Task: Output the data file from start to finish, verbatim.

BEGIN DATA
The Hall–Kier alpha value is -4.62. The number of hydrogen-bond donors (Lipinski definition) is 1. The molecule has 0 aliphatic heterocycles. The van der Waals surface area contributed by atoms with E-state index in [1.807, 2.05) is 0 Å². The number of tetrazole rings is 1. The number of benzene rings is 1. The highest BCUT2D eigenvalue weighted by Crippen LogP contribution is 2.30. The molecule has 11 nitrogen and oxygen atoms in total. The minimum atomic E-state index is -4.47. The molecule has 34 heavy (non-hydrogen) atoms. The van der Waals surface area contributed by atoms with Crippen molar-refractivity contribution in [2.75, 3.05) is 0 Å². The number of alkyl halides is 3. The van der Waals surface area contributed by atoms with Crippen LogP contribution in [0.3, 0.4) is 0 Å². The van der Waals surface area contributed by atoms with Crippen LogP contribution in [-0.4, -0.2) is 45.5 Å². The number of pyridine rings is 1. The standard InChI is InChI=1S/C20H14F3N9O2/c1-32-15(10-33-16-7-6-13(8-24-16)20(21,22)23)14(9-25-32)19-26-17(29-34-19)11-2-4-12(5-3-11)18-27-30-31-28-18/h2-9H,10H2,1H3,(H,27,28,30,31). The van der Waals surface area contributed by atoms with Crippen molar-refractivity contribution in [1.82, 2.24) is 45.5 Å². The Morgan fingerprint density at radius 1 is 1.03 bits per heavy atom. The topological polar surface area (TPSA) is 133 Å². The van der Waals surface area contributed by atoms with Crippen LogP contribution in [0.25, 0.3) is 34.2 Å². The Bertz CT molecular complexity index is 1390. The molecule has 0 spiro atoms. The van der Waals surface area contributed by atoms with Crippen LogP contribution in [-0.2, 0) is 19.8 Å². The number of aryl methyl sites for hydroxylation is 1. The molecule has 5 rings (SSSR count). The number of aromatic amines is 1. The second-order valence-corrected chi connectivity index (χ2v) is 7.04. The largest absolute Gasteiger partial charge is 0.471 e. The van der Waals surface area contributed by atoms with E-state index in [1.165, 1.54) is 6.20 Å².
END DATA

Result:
The Hall–Kier alpha value is -4.62. The number of hydrogen-bond donors (Lipinski definition) is 1. The molecule has 0 aliphatic heterocycles. The van der Waals surface area contributed by atoms with E-state index in [1.807, 2.05) is 0 Å². The number of tetrazole rings is 1. The number of benzene rings is 1. The highest BCUT2D eigenvalue weighted by Crippen LogP contribution is 2.30. The molecule has 11 nitrogen and oxygen atoms in total. The minimum atomic E-state index is -4.47. The molecule has 34 heavy (non-hydrogen) atoms. The van der Waals surface area contributed by atoms with Crippen molar-refractivity contribution in [2.75, 3.05) is 0 Å². The number of alkyl halides is 3. The van der Waals surface area contributed by atoms with Crippen LogP contribution in [0.3, 0.4) is 0 Å². The van der Waals surface area contributed by atoms with Crippen LogP contribution in [-0.4, -0.2) is 45.5 Å². The number of pyridine rings is 1. The standard InChI is InChI=1S/C20H14F3N9O2/c1-32-15(10-33-16-7-6-13(8-24-16)20(21,22)23)14(9-25-32)19-26-17(29-34-19)11-2-4-12(5-3-11)18-27-30-31-28-18/h2-9H,10H2,1H3,(H,27,28,30,31). The van der Waals surface area contributed by atoms with Crippen molar-refractivity contribution in [1.82, 2.24) is 45.5 Å². The Morgan fingerprint density at radius 1 is 1.03 bits per heavy atom. The topological polar surface area (TPSA) is 133 Å². The van der Waals surface area contributed by atoms with Crippen LogP contribution in [0.25, 0.3) is 34.2 Å². The Bertz CT molecular complexity index is 1390. The molecule has 0 spiro atoms. The van der Waals surface area contributed by atoms with Crippen LogP contribution in [-0.2, 0) is 19.8 Å². The number of aryl methyl sites for hydroxylation is 1. The molecule has 5 rings (SSSR count). The number of aromatic amines is 1. The second-order valence-corrected chi connectivity index (χ2v) is 7.04. The largest absolute Gasteiger partial charge is 0.471 e. The van der Waals surface area contributed by atoms with E-state index in [1.165, 1.54) is 6.20 Å².